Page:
Olivia’s story started years before we held her. In November 2015, we were blessed with our first daughter, Josephine—our Josie. Our pregnancy was fairly typical with no complications.  We were excited to grow our family. 


In May 2017, we experienced the immediate joy and heartbreak of an early ectopic pregnancy. I was 7 weeks along and knew something was not right. My body had failed me and I found myself in the ER in a pain I had never experienced. Moving through this first loss was a haze. We shared our loss with only a few family members, buried our heads in the sand, and were determined to move forward.  Our desire to grow our family led us to fertility specialists and eventually to our pregnancy with Olivia. This time the naivety we had with our first pregnancy was gone—but as we creeped into our third trimester without any complications, we were thankful. We felt full of promise as we awaited meeting this little one. The only concern with this baby was her position—an incredibly active baby who liked to flip often and was ultimately transverse. Just to be safe, we planned to schedule a C-section. Unfortunately, at our regular OB appointment, our plans changed. At 38 weeks, 5 days, we found out our baby’s heart had stopped beating. I remember shock and disbelief. I remember thinking that kick counts were not quite as frequent as usual the day prior to the appointment, but that was it. I was sure I still felt the baby move.  But for no known reason, our baby girl’s heartbeat had stopped. Our family gained another angel, Olivia Marie.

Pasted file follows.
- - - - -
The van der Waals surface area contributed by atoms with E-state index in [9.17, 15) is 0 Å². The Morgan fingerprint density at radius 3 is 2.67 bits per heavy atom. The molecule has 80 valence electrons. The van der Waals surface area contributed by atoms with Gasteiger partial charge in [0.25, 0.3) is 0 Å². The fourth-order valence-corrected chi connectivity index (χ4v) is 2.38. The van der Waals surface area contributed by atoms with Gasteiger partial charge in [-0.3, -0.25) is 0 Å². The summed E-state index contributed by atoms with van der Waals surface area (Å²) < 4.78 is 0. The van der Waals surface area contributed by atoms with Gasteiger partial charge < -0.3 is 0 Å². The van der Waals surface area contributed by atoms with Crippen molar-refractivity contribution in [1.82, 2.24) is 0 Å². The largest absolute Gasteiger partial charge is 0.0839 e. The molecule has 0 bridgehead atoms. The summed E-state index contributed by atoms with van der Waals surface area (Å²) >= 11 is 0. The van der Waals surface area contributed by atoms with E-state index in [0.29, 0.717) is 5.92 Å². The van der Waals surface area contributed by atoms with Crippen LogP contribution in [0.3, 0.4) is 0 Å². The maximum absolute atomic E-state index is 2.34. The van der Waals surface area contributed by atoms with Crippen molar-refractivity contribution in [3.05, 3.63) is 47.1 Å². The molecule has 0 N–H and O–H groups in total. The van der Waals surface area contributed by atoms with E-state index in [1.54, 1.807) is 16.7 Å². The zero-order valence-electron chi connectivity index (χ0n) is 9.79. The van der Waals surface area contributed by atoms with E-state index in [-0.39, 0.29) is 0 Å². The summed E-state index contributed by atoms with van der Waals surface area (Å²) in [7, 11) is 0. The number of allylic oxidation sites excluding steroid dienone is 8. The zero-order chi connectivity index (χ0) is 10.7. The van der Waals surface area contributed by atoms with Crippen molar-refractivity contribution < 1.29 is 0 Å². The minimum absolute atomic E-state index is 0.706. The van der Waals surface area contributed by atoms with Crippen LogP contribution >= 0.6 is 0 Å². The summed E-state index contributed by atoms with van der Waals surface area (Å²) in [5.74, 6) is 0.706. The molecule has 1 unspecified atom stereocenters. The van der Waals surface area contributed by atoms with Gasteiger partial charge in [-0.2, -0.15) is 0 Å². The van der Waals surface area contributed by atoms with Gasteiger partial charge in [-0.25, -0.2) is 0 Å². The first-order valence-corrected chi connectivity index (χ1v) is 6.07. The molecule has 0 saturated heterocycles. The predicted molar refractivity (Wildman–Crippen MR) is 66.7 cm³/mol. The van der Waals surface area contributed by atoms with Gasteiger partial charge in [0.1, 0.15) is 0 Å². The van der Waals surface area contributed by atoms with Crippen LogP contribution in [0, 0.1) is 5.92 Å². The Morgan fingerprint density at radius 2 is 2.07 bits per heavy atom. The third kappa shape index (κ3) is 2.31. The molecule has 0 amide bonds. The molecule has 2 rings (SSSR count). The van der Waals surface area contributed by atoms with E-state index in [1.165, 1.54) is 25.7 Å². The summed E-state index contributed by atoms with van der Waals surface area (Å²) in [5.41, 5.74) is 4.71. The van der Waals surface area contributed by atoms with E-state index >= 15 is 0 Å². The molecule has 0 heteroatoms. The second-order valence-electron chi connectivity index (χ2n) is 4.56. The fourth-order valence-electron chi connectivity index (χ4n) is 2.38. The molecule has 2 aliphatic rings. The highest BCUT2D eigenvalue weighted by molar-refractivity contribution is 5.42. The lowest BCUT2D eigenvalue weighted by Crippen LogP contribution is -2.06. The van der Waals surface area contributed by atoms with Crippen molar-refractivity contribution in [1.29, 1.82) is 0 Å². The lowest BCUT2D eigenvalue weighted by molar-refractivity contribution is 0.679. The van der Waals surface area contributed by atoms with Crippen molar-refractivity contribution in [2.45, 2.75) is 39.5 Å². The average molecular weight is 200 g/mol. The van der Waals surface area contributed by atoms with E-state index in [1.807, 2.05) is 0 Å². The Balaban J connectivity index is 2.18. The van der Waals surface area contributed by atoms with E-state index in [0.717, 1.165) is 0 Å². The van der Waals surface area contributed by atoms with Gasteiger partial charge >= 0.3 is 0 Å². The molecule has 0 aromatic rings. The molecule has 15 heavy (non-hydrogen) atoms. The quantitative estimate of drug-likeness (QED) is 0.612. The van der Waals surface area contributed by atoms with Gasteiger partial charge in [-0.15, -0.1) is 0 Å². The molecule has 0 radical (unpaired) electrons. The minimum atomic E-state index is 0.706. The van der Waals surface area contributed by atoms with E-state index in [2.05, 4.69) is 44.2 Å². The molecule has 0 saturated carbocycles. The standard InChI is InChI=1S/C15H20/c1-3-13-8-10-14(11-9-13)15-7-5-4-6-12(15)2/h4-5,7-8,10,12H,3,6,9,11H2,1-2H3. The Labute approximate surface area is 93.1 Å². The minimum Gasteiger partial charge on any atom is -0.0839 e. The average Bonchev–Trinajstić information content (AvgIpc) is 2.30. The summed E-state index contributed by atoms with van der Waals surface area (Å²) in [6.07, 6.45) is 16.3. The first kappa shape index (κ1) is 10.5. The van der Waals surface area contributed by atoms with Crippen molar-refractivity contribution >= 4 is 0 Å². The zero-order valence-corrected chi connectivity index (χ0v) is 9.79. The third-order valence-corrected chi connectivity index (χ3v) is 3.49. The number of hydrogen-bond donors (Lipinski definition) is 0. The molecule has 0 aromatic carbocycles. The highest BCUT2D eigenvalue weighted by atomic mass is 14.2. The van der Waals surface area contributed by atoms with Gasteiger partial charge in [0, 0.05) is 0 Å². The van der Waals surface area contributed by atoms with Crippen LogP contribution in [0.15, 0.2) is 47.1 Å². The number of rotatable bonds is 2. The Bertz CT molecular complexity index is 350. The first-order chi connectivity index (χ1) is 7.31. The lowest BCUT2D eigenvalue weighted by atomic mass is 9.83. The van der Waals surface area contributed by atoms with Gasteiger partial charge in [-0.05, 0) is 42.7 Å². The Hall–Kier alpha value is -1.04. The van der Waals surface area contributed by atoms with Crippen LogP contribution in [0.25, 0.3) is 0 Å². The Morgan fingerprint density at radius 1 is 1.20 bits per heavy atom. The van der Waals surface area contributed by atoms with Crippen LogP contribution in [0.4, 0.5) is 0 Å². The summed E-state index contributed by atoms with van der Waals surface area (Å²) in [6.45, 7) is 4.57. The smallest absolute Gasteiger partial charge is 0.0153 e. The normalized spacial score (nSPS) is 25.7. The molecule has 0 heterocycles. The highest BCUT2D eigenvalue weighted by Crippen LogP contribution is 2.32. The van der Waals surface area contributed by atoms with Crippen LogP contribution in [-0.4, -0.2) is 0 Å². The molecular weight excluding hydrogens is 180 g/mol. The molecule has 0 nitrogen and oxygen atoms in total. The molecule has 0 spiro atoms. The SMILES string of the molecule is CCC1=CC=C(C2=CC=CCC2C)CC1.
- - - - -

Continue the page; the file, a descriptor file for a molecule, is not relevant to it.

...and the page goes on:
This loss was so different. We left the doctor’s office to return home and share our devastating news with Josie, who at 3 and a half, was beyond excited to have a sibling. I’m not sure what was more challenging—sharing our new reality with Josie or delivering Olivia and beginning my own grief journey. Both felt so immense and overwhelming. The next day, May 17, 2019, we were induced. I labored in a room not equipped with necessary supplies, with an apologetic nurse who was visibly frustrated with the space. Yet who showed us so much compassion and patience throughout the day. In the early morning hours on May 18, 2019, there was silence and tears when Olivia entered this world. She was perfect, 6lbs 14 oz., with lots of dark wavy hair. We held her, sang to her and dedicated her to the Lord. We introduced Olivia to her big sister, Josie, who gave her kisses and wanted to meet the doctors and nurses who were taking care of us in the hospital.

Olivia has forever changed our lives. She has opened our eyes and hearts in ways indescribable.  So much of Olivia’s story seems like a blur, while specific moments I will never forget. Josie’s questions that echoed my own. The emptiness I felt leaving the hospital room in labor and delivery without our baby girl. The heartache will always remain, but it helps to share Olivia’s story. To hear her name and know she is remembered and loved. My heart aches with joy and bitter sweetness when I listen to Josie talk about Olivia with her newest little sister, Eleanor Anne, who was born July 29, 2020. Josie tells her all about our special angel, who is always in our hearts. I smile when I see her excitement when she sees a butterfly dancing in the sky and talks about Olivia. We are beyond thankful for our family and friends who continue to support us as we navigate this journey.


We were drawn to NFTS when we learned about their mission to build birthing and bereavement suites. Every delivery and angel story are unique, intense and special. Those of us who have been in the heavy silence after delivering our precious babies understand this is a sacred space. To be in a place away from crying babies and the chaos of labor and delivery would have been so helpful. Building birthing and bereavement suites is a tangible, immediate impact for families in such an extraordinary time in their lives. Thank you No Foot Too Small for continuing to grow your mission to celebrate, unite and build.


Carrie and Jon Miller